I listen religiously to "The News Quiz" through their podcast. For those who don't know, "The News Quiz" is a comedy panel program broadcasted on BBC Radio 4 and takes a comedic view on the news over the past week.
On a show a few weeks ago, one of their panellists mentioned the word "harass" is usually pronounced wrong. It is usually said with the stress on the first syllable (sounding like "her ass") but should be said with the stress on the second syllable. For those who don't believe it, there is a Wikipedia entry on this matter.
Does it really matter how you say words or phrases as long as you can get your message across? Well according to my mum and everybody who corrects my Cantonese, it seems to matter. Whenever I correct my mum on her English pronunciation (despite living as many years, if not more, in England as I have), she gets frustrated about it and said I shouldn't do it. I rightly point out to her that she corrects my Cantonese and I will continue to correct her English, even in public, as long she corrects my Cantonese.
I don't usually correct people's pronunciation of English that often. Most of my friends speak fluent English so the situation never arises. If my colleagues and peers don't speak English fluently and pronounce words incorrectly, I usually close my eyes and flinch - even when it is doctors. People in the medical profession in Hong Kong think their English is very proficient when the truth is that their English is as good as any person in Hong Kong. Ask a doctor what the plural of lipoma and haemangioma is, they will say lipomas and haemangimomas which any other Hong Kong person would say. The correct version is lipomata and haemangiomata, which Hong Kong doctors rarely say because what they believe is true.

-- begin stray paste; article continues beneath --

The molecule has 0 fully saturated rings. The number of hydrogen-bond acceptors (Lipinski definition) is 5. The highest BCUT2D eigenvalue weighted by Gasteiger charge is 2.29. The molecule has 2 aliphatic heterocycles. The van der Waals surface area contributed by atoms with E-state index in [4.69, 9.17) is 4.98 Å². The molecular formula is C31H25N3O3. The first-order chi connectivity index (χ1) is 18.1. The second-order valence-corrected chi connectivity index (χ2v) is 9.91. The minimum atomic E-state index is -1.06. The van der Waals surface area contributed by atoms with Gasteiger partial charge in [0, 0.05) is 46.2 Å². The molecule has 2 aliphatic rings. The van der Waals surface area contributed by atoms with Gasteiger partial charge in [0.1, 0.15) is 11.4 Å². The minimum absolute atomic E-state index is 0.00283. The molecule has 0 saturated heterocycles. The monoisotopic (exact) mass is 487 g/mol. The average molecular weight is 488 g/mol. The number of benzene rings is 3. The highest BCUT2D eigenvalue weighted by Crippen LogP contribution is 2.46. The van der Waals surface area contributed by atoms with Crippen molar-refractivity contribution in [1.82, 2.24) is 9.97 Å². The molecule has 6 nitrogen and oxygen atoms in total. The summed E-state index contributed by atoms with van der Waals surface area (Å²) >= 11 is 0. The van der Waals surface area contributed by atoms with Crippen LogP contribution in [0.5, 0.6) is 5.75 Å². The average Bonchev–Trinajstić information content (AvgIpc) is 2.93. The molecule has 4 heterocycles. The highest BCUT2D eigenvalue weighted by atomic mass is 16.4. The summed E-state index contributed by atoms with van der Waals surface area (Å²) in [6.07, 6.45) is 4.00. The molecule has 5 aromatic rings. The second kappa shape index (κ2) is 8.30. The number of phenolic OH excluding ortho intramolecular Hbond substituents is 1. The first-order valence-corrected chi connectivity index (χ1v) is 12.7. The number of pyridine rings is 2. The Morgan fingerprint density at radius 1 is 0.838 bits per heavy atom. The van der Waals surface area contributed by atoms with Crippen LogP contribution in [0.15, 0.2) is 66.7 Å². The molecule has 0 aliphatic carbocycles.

My gripe with the pronunciation of the English language in Hong Kong doesn't stop there. Chinese people tend to pronounce "mechanism" incorrectly placing the stress in the second syllable (similar to pronouncing "mechanical"). And their pronounciation of letters is worse. I think I covered this topic before in another blog entry but I had to correct my mother on the pronunciation of the letter "F". She says it like any other Hong Kong person does, with an extra vowel sound at the end - "ef-oo" instead of "ef". Many of the letters in the alphabet get "Hong-Kong-ized" with added vowels sounds added at the end of letters. Whenever Hong Kong pronounce letters, I usually have to block out the sound since I want to keep my sanity intact and not have to shout at them for denigrating the language of Shakespeare and Chaucer.
Yet what is the matter as long as you get your message across?